Tory MPs of an imperialist outlook wanted to believe that the Suez debacle of late 1956 had not been a fatal blow to British prestige, and Macmillan managed to give them the impression that some kind of victory had occurred, and that they could still win the next general election.

Harold Wilson, who within a few years would become Labour leader, watched the new Prime Minister’s performance with admiration: “Macmillan is a genius. He is holding up the banner of Suez for the party to follow and is leading the party away from Suez. That’s what I’d like to do with the Labour Party.”

It is possible that the next Conservative leader will need, after the humiliations of Brexit, to do something similar. Macmillan led the party to a great general election victory in 1959, when it won almost 50 per cent of the vote by appearing more modern, and more efficiently devoted to the people’s welfare, than Labour did.

Rudd belongs in that progressive Conservative tradition, and is acutely aware of the need for an election victory, her majority in Hastings and Rye having shrunk in 2017 from 4,796 to 346.

Momentum activists from all over the south coast see the chance to turf her out by converging on Hastings.

In an earlier profile for ConservativeHome, I sketched Rudd’s early life, but omitted to mention that like her parents, she is an Anglican, who worships at St Mary Abbots in Kensington.

Her marriage to A.A.Gill, which ended in divorce but not acrimony, suggests she would not be deterred by the challenge of managing a highly gifted but not entirely reliable man.

Rudd is now, as Work and Pensions Secretary, in charge of the implementation of Universal Credit, a task to which she seems to be bringing a certain realism.

As Home Secretary, the post she occupied from July 2016 to April 2018, she was unseated by the Windrush scandal, during which it looked culpably naive of her not to have realised that her department would set targets for the removal of immigrants, and would try to meet these by picking on people who in no way deserved to be treated harshly, having lived peaceably and lawfully in this country for  half a century.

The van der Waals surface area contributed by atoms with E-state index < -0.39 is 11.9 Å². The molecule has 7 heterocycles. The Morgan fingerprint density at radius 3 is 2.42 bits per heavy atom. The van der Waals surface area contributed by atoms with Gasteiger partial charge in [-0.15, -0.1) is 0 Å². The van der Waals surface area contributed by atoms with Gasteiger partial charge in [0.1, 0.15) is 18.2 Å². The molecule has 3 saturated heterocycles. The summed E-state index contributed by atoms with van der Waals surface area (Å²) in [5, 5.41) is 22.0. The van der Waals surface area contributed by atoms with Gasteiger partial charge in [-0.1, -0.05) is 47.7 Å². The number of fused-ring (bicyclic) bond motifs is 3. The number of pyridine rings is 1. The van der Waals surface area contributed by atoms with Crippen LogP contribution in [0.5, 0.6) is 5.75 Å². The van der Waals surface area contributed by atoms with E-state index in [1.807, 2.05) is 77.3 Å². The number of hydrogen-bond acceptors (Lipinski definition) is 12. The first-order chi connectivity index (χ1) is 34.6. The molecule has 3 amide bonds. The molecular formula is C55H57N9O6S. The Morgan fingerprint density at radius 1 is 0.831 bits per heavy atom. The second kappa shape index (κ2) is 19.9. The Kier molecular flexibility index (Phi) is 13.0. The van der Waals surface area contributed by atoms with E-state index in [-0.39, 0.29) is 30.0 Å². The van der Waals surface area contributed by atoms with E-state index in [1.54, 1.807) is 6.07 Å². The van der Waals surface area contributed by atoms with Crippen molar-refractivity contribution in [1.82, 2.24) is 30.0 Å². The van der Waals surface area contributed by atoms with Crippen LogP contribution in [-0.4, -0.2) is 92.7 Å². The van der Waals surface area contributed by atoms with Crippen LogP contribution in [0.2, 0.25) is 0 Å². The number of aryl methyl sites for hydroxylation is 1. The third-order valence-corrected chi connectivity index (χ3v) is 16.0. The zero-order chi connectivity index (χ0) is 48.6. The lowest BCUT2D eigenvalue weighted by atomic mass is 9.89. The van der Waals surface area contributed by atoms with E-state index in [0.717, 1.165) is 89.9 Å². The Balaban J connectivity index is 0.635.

She said she was unaware of any targets, after which a memorandum surfaced which had been copied to her office and which set “a target of achieving 12,800 enforced returns in 2017-18”.

The Guardian also published a letter from Rudd to the Prime Minister in which she spoke of an “ambitious but deliverable” target for deporting migrants. As soon as this came out, Rudd resigned.

Her defenders observe that the Home Office is an exceptionally difficult department to get any sort of control over, as shown by the large number of ministerial resignations from it over the years.

They add that it was her predecessor, May, who in 2010 established the “hostile environment” policy for immigrants, in the expectation that they would find it very difficult to prove that they had the right to remain, and could be pressured into leaving of their own accord.

Rudd’s critics say that because of her privileged background, she failed to understand the horrible predicament in which members of the Windrush generation had been placed, and the quite unreasonable demands for documentary evidence being made by the Home Office. Certainly the Home Secretary’s inexperience had been exposed.

It is by no means certain who Rudd will end up backing in the leadership contest. She could start by backing a member of the One Nation group, and switch in a later round to one of the other candidates.

But her endorsement will be eagerly sought, for she is respected beyond the circle of those who agree with her views on Brexit. Rees-Mogg told Sophy Ridge at the weekend: “I’ve always thought highly of Amber Rudd. She’s a long-standing friend of my sister’s as it happens and a person of first-class capabilities. I happen to disagree with her on the European issue.”

Not all Tory MPs are as charitable as Rees-Mogg about colleagues with whom they disagree. Rudd has deeply annoyed some on both the Remain and the Leave sides by that recent refusal, while a Cabinet minister, to vote with the Government.

Nor will some of her One Nation allies regard the prospect of Johnson as the next leader as in any way tolerable. And she herself might in the end decide to support Michael Gove, Jeremy Hunt or some other contender.

Tory leadership contests are very seldom predictable, and a relatively untried and unknown figure such as Matt Hancock could come through, in a John Majorish way, as the stop Johnson candidate.

But Rudd is one of the few members of the present Cabinet who does not give the impression of having had her personality flattened by the sacrifices demanded by a ministerial career. Her support is worth having because she is her own woman.

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WATCH: Johnson could “unite the party” declares Rees-Mogg

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WATCH: Rees-Mogg – “The PM is in difficulties of her own creation”

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Tim Bale: Johnson and Rees-Mogg are still in with a shout in the race to succeed May